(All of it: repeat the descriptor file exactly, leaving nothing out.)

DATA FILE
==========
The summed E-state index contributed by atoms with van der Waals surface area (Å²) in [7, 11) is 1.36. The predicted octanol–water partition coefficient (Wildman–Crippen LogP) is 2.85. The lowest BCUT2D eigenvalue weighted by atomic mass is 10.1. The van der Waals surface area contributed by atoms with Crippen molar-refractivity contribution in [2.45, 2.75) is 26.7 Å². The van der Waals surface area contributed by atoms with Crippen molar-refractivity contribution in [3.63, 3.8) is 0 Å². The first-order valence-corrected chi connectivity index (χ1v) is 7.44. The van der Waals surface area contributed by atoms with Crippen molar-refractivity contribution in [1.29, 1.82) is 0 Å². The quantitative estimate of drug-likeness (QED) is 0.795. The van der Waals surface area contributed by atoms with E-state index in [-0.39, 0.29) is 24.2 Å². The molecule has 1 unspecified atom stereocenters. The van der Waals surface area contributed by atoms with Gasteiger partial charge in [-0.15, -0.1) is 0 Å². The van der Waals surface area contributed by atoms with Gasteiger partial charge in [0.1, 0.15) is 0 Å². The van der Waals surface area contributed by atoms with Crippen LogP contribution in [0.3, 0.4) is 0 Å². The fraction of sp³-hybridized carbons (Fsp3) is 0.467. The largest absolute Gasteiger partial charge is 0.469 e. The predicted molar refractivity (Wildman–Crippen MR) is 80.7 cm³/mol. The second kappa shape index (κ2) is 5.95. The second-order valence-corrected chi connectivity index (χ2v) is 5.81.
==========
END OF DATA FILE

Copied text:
The summed E-state index contributed by atoms with van der Waals surface area (Å²) in [7, 11) is 1.36. The predicted octanol–water partition coefficient (Wildman–Crippen LogP) is 2.85. The lowest BCUT2D eigenvalue weighted by atomic mass is 10.1. The van der Waals surface area contributed by atoms with Crippen molar-refractivity contribution in [2.45, 2.75) is 26.7 Å². The van der Waals surface area contributed by atoms with Crippen molar-refractivity contribution in [3.63, 3.8) is 0 Å². The first-order valence-corrected chi connectivity index (χ1v) is 7.44. The van der Waals surface area contributed by atoms with Crippen molar-refractivity contribution in [1.29, 1.82) is 0 Å². The quantitative estimate of drug-likeness (QED) is 0.795. The van der Waals surface area contributed by atoms with E-state index in [-0.39, 0.29) is 24.2 Å². The molecule has 1 unspecified atom stereocenters. The van der Waals surface area contributed by atoms with Gasteiger partial charge in [-0.15, -0.1) is 0 Å². The van der Waals surface area contributed by atoms with Gasteiger partial charge in [0.1, 0.15) is 0 Å². The van der Waals surface area contributed by atoms with Crippen LogP contribution in [0.3, 0.4) is 0 Å². The fraction of sp³-hybridized carbons (Fsp3) is 0.467. The largest absolute Gasteiger partial charge is 0.469 e. The predicted molar refractivity (Wildman–Crippen MR) is 80.7 cm³/mol. The second kappa shape index (κ2) is 5.95. The second-order valence-corrected chi connectivity index (χ2v) is 5.81.